If I Knew You Were Comin', I'd've Baked a Cake
Bob Fosse wants to cut a slow song (from All His Jazz: The Life And Death Of Bob Fosse):
When the composer played another slow song called "People," [Bob] Fosse mulled it over and hummed it to himself and asked the composer to play it once more and mulled it over some more, and finally he said, "Well, Jule, it's a beautiful song, no doubt about it. It's a very beautiful song." He [aused. "But I'm afraid we can't use it."
What do you mean, 'We can't use it?'" Styne asked, stunned, for he knew just how beautiful "People" was.
"Well, it just doesn't make any dramatic sense," Fosse said, "for Fanny to sing this song."
"Why the hell not?"
"Listen to the words," the director said reasonably, as if the words were really his reason for scuttling this extremely slow song.
"What's wrong with them. They're great words."
"Yes," Fosse said. "Bob Merrill wrote beautiful words for it, but what do they say? They talk about 'people who need people.' Fanny Brice isn't a person who needs people....She's a great star of the Folies and she's surrounded by people -- people on stage and people backstage. Then she has a family, she has a mother, and she has neighbors; she has all kinds of people at home. So she doesn't need people there either. She doesn't need people anywhere, Jule, that's why the song doesn't amke any dramatic sense. And that's why there's no point in her singing this song," he concluded hopefully.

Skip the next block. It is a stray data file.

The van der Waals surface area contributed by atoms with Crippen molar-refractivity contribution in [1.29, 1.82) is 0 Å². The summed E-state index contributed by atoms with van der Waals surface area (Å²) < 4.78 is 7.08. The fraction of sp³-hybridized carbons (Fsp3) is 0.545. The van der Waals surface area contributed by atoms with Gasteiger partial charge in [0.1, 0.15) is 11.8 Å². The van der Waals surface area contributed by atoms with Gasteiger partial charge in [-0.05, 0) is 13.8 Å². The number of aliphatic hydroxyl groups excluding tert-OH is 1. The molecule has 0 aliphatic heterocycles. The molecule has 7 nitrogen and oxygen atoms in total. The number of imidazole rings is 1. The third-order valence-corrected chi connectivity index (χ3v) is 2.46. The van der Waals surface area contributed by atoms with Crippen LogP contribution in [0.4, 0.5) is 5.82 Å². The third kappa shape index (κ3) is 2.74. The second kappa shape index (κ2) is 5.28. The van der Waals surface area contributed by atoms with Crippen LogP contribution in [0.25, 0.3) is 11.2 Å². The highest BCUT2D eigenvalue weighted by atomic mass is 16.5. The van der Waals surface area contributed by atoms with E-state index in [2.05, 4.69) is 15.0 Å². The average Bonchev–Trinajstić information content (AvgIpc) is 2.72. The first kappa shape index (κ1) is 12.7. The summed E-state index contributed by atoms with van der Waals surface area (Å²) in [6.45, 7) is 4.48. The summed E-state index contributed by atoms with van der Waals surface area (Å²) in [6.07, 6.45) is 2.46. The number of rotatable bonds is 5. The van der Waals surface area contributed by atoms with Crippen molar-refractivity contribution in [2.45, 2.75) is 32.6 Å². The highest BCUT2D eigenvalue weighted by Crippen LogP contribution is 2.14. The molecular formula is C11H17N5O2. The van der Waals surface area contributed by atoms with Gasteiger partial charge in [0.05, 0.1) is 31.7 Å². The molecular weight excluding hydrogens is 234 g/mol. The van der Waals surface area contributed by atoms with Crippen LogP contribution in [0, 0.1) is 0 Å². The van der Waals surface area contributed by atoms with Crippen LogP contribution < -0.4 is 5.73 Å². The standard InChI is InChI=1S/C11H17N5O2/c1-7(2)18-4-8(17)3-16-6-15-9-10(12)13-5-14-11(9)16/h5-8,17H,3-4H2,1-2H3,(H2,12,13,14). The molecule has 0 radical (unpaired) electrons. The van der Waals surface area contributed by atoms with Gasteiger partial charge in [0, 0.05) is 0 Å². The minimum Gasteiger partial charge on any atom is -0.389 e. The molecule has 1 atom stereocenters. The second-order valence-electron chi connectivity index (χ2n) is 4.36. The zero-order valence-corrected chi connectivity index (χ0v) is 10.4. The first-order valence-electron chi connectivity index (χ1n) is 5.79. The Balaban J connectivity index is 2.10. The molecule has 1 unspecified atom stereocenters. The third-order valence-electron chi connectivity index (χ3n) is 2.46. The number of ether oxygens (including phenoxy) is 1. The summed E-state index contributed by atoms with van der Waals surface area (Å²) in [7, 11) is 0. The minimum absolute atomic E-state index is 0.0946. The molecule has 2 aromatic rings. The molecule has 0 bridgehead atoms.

Styne's eyes narrowed. He liked Fosse, he respected Fosse, he thought Fosse was doing great work on Funny Girl, but Fosse didn't know about songs while Styne was feeling very on top of things, still on a high after the brilliant Gypsy. "Listen, kid," the little songwriter said in icy and measured tones. He brought his dialogue down to one step above a whisper. "I'll tell you what the point of singing this song is. Do you want to know -- would you like to know what the point of singing this song is. Do you want to know -- would you like to know what the reason is for Barbra Streisand to sing "People?'"
"Yeah," Bob said, biting and loving it. "What's the reason?"
"The reason she is singing this song," Styne said calmly before raising his voice to a roof shaking shout: "IS BECAUSE THIS SONG IS GOING TO BE FUCKING NUMBER ONE ON THE HIT PARADE! THAT IS WHY SHE IS SINGING THE FUCKING SONG!"
Hmm, Bob Merrill...where have I heard that name before. Of course! In one of my favorite Slate.com articles, Mark Steyn disagrees that Merill wrote "beautiful words." Let's look at The Worst Songwriter of All Time:
He composed, in case you hadn't guessed, on a child's toy xylophone. Between 1950 and 1955, it also cranked out "Where Will the Baby's Dimple Be?" "Mambo Italiano," and my personal favorite, "Oooh, Bang, Jiggily Jang." Even the singers don't like these songs. Rosemary Clooney, revisiting "Mambo Italiano" for a recent autobiographical album, explains in the liner notes how much she loathes all her early hits--"Come On-a My House" (Armenian novelty song), "Who Don Mon Man" (calypso novelty song), "Botch-a Me" (botched novelty song). But you have to admire Merrill's resourcefulness: Any old Alley opportunist can write a novelty Italian song ("That's Amore") or a novelty mambo song ("Papa Loves Mambo"), but to write a novelty song about Italians doing the mambo--that takes guts:
Hey, Mambo!Mambo Italiano ...Go, go, Joe!You mixed-up Siciliano
The guy who wrote that gets hammered from both ends. To those who love the great American standards, Merrill is the man who single-handedly produced the worst songs of the decade and so debauched the currency of mainstream Tin Pan Alley that it had no moral authority to resist rock 'n' roll. And, for baby-boom rockers, when all other musical, lyrical, and sociopolitical claims for the rock 'n' roll revolution have collapsed, the memory of growing up with the Bob Merrill songbook will always be justification enough.